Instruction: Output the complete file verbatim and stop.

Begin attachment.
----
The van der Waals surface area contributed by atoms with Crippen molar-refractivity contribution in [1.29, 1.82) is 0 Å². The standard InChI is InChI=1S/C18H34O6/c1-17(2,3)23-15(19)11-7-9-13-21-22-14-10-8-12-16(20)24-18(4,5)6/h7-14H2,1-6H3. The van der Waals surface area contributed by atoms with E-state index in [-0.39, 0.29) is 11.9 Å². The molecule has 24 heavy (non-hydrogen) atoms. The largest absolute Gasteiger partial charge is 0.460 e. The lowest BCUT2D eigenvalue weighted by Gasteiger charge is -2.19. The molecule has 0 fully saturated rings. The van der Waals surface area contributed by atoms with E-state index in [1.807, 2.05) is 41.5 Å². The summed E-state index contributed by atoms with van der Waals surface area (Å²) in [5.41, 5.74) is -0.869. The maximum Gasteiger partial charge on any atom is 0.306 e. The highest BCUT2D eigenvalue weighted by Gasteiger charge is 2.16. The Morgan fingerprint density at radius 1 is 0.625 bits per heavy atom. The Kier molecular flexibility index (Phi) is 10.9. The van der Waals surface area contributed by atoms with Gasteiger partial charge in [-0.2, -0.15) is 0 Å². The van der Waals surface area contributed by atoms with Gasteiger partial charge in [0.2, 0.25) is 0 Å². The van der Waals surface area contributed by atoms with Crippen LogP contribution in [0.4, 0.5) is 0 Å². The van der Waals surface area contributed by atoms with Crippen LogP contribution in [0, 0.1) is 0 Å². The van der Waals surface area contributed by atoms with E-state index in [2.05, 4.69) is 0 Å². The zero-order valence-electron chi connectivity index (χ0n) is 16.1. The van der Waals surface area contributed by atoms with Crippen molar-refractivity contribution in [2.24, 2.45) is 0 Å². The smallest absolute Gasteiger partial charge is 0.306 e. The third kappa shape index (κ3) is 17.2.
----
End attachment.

The van der Waals surface area contributed by atoms with Crippen molar-refractivity contribution in [1.29, 1.82) is 0 Å². The standard InChI is InChI=1S/C18H34O6/c1-17(2,3)23-15(19)11-7-9-13-21-22-14-10-8-12-16(20)24-18(4,5)6/h7-14H2,1-6H3. The van der Waals surface area contributed by atoms with E-state index in [-0.39, 0.29) is 11.9 Å². The molecule has 24 heavy (non-hydrogen) atoms. The largest absolute Gasteiger partial charge is 0.460 e. The lowest BCUT2D eigenvalue weighted by Gasteiger charge is -2.19. The molecule has 0 fully saturated rings. The van der Waals surface area contributed by atoms with E-state index in [1.807, 2.05) is 41.5 Å². The summed E-state index contributed by atoms with van der Waals surface area (Å²) in [5.41, 5.74) is -0.869. The maximum Gasteiger partial charge on any atom is 0.306 e. The highest BCUT2D eigenvalue weighted by Gasteiger charge is 2.16. The Morgan fingerprint density at radius 1 is 0.625 bits per heavy atom. The Kier molecular flexibility index (Phi) is 10.9. The van der Waals surface area contributed by atoms with Gasteiger partial charge in [-0.2, -0.15) is 0 Å². The van der Waals surface area contributed by atoms with Gasteiger partial charge in [0.2, 0.25) is 0 Å². The van der Waals surface area contributed by atoms with Crippen LogP contribution in [0.4, 0.5) is 0 Å². The van der Waals surface area contributed by atoms with Crippen LogP contribution in [0, 0.1) is 0 Å². The van der Waals surface area contributed by atoms with E-state index in [2.05, 4.69) is 0 Å². The zero-order valence-electron chi connectivity index (χ0n) is 16.1. The van der Waals surface area contributed by atoms with Crippen molar-refractivity contribution in [2.24, 2.45) is 0 Å². The smallest absolute Gasteiger partial charge is 0.306 e. The third kappa shape index (κ3) is 17.2.